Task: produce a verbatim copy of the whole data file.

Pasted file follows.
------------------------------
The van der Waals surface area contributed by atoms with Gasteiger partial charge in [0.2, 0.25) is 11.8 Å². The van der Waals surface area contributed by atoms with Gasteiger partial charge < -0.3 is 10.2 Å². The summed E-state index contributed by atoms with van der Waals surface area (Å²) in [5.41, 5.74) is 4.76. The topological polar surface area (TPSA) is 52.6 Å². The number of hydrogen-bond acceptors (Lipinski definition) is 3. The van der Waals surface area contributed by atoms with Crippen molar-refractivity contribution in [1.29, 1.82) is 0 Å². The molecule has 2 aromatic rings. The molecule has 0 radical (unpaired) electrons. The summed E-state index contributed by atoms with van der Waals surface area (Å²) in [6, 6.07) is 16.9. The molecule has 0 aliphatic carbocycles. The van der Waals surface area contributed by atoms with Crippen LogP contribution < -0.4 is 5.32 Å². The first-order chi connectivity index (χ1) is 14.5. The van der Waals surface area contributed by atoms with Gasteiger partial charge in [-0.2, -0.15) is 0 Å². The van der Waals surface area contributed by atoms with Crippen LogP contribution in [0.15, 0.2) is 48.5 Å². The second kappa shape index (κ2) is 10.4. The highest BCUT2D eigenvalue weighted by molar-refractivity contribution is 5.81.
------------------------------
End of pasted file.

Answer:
The van der Waals surface area contributed by atoms with Gasteiger partial charge in [0.2, 0.25) is 11.8 Å². The van der Waals surface area contributed by atoms with Gasteiger partial charge < -0.3 is 10.2 Å². The summed E-state index contributed by atoms with van der Waals surface area (Å²) in [5.41, 5.74) is 4.76. The topological polar surface area (TPSA) is 52.6 Å². The number of hydrogen-bond acceptors (Lipinski definition) is 3. The van der Waals surface area contributed by atoms with Crippen molar-refractivity contribution in [1.29, 1.82) is 0 Å². The molecule has 2 aromatic rings. The molecule has 0 radical (unpaired) electrons. The summed E-state index contributed by atoms with van der Waals surface area (Å²) in [6, 6.07) is 16.9. The molecule has 0 aliphatic carbocycles. The van der Waals surface area contributed by atoms with Crippen LogP contribution < -0.4 is 5.32 Å². The first-order chi connectivity index (χ1) is 14.5. The van der Waals surface area contributed by atoms with Gasteiger partial charge in [-0.2, -0.15) is 0 Å². The van der Waals surface area contributed by atoms with Crippen LogP contribution in [0.15, 0.2) is 48.5 Å². The second kappa shape index (κ2) is 10.4. The highest BCUT2D eigenvalue weighted by molar-refractivity contribution is 5.81.